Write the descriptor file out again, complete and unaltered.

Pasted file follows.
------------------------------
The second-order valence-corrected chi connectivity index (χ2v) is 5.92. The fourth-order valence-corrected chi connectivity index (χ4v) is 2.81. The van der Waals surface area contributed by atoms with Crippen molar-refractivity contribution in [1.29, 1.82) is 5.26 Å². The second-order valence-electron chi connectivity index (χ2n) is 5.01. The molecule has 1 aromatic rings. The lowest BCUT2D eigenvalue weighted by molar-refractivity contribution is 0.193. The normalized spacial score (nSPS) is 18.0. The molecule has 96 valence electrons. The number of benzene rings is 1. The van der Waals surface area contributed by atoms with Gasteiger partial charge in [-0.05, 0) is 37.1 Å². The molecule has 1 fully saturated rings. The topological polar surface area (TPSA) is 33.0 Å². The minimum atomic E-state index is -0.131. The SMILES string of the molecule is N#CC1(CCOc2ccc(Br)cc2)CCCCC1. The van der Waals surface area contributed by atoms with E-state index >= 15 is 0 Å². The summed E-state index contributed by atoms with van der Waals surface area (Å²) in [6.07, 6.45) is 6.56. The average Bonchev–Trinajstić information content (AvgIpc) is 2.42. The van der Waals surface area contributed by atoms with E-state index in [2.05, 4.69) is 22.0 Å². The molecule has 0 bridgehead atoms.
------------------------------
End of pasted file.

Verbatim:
The second-order valence-corrected chi connectivity index (χ2v) is 5.92. The fourth-order valence-corrected chi connectivity index (χ4v) is 2.81. The van der Waals surface area contributed by atoms with Crippen molar-refractivity contribution in [1.29, 1.82) is 5.26 Å². The second-order valence-electron chi connectivity index (χ2n) is 5.01. The molecule has 1 aromatic rings. The lowest BCUT2D eigenvalue weighted by molar-refractivity contribution is 0.193. The normalized spacial score (nSPS) is 18.0. The molecule has 96 valence electrons. The number of benzene rings is 1. The van der Waals surface area contributed by atoms with Gasteiger partial charge in [-0.05, 0) is 37.1 Å². The molecule has 1 fully saturated rings. The topological polar surface area (TPSA) is 33.0 Å². The minimum atomic E-state index is -0.131. The SMILES string of the molecule is N#CC1(CCOc2ccc(Br)cc2)CCCCC1. The van der Waals surface area contributed by atoms with E-state index >= 15 is 0 Å². The summed E-state index contributed by atoms with van der Waals surface area (Å²) in [6.07, 6.45) is 6.56. The average Bonchev–Trinajstić information content (AvgIpc) is 2.42. The van der Waals surface area contributed by atoms with E-state index in [2.05, 4.69) is 22.0 Å². The molecule has 0 bridgehead atoms.